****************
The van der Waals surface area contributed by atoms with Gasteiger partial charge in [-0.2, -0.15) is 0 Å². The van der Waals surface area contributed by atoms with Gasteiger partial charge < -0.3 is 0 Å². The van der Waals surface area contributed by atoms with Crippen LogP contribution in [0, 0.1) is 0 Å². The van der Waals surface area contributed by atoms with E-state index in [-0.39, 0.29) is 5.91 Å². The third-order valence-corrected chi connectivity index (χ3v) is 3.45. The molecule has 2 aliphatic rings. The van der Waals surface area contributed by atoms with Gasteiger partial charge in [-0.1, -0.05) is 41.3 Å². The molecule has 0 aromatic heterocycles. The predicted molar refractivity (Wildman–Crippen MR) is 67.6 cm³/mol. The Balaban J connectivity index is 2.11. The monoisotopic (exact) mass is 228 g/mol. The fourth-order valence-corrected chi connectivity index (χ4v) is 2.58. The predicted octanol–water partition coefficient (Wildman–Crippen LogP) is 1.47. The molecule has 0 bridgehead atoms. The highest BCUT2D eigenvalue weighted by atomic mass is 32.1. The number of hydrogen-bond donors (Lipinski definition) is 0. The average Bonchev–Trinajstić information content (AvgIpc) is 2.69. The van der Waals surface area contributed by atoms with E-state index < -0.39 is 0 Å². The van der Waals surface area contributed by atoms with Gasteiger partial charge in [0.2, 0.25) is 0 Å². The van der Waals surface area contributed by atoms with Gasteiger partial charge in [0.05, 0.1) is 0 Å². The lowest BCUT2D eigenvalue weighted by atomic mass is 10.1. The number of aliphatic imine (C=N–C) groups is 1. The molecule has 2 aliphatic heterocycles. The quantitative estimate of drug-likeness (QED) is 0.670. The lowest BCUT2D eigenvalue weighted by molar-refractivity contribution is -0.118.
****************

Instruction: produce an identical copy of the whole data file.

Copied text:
The van der Waals surface area contributed by atoms with Gasteiger partial charge in [-0.2, -0.15) is 0 Å². The van der Waals surface area contributed by atoms with Gasteiger partial charge < -0.3 is 0 Å². The van der Waals surface area contributed by atoms with Crippen LogP contribution in [0, 0.1) is 0 Å². The van der Waals surface area contributed by atoms with E-state index in [-0.39, 0.29) is 5.91 Å². The third-order valence-corrected chi connectivity index (χ3v) is 3.45. The molecule has 2 aliphatic rings. The van der Waals surface area contributed by atoms with Gasteiger partial charge in [-0.1, -0.05) is 41.3 Å². The molecule has 0 aromatic heterocycles. The predicted molar refractivity (Wildman–Crippen MR) is 67.6 cm³/mol. The Balaban J connectivity index is 2.11. The monoisotopic (exact) mass is 228 g/mol. The fourth-order valence-corrected chi connectivity index (χ4v) is 2.58. The predicted octanol–water partition coefficient (Wildman–Crippen LogP) is 1.47. The molecule has 0 bridgehead atoms. The highest BCUT2D eigenvalue weighted by atomic mass is 32.1. The number of hydrogen-bond donors (Lipinski definition) is 0. The average Bonchev–Trinajstić information content (AvgIpc) is 2.69. The van der Waals surface area contributed by atoms with E-state index < -0.39 is 0 Å². The van der Waals surface area contributed by atoms with Gasteiger partial charge in [0.2, 0.25) is 0 Å². The van der Waals surface area contributed by atoms with Gasteiger partial charge in [0.05, 0.1) is 0 Å². The lowest BCUT2D eigenvalue weighted by atomic mass is 10.1. The number of aliphatic imine (C=N–C) groups is 1. The molecule has 2 aliphatic heterocycles. The quantitative estimate of drug-likeness (QED) is 0.670. The lowest BCUT2D eigenvalue weighted by molar-refractivity contribution is -0.118.